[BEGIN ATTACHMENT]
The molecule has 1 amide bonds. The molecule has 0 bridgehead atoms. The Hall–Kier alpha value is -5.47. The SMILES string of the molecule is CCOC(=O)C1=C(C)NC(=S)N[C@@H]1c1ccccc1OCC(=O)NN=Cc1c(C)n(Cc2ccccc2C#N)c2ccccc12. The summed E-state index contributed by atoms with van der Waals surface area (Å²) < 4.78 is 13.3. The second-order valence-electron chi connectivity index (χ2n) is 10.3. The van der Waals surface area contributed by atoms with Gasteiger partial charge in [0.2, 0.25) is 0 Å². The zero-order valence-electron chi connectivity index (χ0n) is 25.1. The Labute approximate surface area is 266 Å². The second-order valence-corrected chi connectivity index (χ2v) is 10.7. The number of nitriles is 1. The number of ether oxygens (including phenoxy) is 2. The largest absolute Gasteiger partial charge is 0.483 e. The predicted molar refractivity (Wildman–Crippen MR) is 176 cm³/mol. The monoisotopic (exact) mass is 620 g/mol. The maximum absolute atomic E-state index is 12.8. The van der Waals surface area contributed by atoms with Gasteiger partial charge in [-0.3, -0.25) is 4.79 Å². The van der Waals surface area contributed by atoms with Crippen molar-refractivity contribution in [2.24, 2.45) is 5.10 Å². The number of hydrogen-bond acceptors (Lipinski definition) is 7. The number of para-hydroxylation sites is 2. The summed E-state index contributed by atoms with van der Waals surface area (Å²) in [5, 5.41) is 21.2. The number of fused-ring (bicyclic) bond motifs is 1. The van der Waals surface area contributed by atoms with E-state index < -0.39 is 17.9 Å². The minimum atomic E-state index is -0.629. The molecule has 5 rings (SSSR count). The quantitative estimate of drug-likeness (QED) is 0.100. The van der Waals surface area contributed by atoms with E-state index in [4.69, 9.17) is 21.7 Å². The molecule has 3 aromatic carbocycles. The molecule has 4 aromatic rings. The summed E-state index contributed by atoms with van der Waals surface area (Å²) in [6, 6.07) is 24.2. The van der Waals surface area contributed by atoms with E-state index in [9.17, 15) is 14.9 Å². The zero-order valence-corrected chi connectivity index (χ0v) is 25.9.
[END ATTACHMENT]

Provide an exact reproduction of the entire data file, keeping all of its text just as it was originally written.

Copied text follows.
The molecule has 1 amide bonds. The molecule has 0 bridgehead atoms. The Hall–Kier alpha value is -5.47. The SMILES string of the molecule is CCOC(=O)C1=C(C)NC(=S)N[C@@H]1c1ccccc1OCC(=O)NN=Cc1c(C)n(Cc2ccccc2C#N)c2ccccc12. The summed E-state index contributed by atoms with van der Waals surface area (Å²) < 4.78 is 13.3. The second-order valence-electron chi connectivity index (χ2n) is 10.3. The van der Waals surface area contributed by atoms with Gasteiger partial charge in [0.2, 0.25) is 0 Å². The zero-order valence-electron chi connectivity index (χ0n) is 25.1. The Labute approximate surface area is 266 Å². The second-order valence-corrected chi connectivity index (χ2v) is 10.7. The number of nitriles is 1. The number of ether oxygens (including phenoxy) is 2. The largest absolute Gasteiger partial charge is 0.483 e. The predicted molar refractivity (Wildman–Crippen MR) is 176 cm³/mol. The monoisotopic (exact) mass is 620 g/mol. The maximum absolute atomic E-state index is 12.8. The van der Waals surface area contributed by atoms with Gasteiger partial charge in [-0.3, -0.25) is 4.79 Å². The van der Waals surface area contributed by atoms with Crippen molar-refractivity contribution in [2.24, 2.45) is 5.10 Å². The number of hydrogen-bond acceptors (Lipinski definition) is 7. The number of para-hydroxylation sites is 2. The summed E-state index contributed by atoms with van der Waals surface area (Å²) in [5, 5.41) is 21.2. The number of fused-ring (bicyclic) bond motifs is 1. The van der Waals surface area contributed by atoms with E-state index < -0.39 is 17.9 Å². The minimum atomic E-state index is -0.629. The molecule has 5 rings (SSSR count). The quantitative estimate of drug-likeness (QED) is 0.100. The van der Waals surface area contributed by atoms with E-state index in [4.69, 9.17) is 21.7 Å². The molecule has 3 aromatic carbocycles. The molecule has 4 aromatic rings. The summed E-state index contributed by atoms with van der Waals surface area (Å²) in [6, 6.07) is 24.2. The van der Waals surface area contributed by atoms with E-state index in [9.17, 15) is 14.9 Å². The zero-order valence-corrected chi connectivity index (χ0v) is 25.9.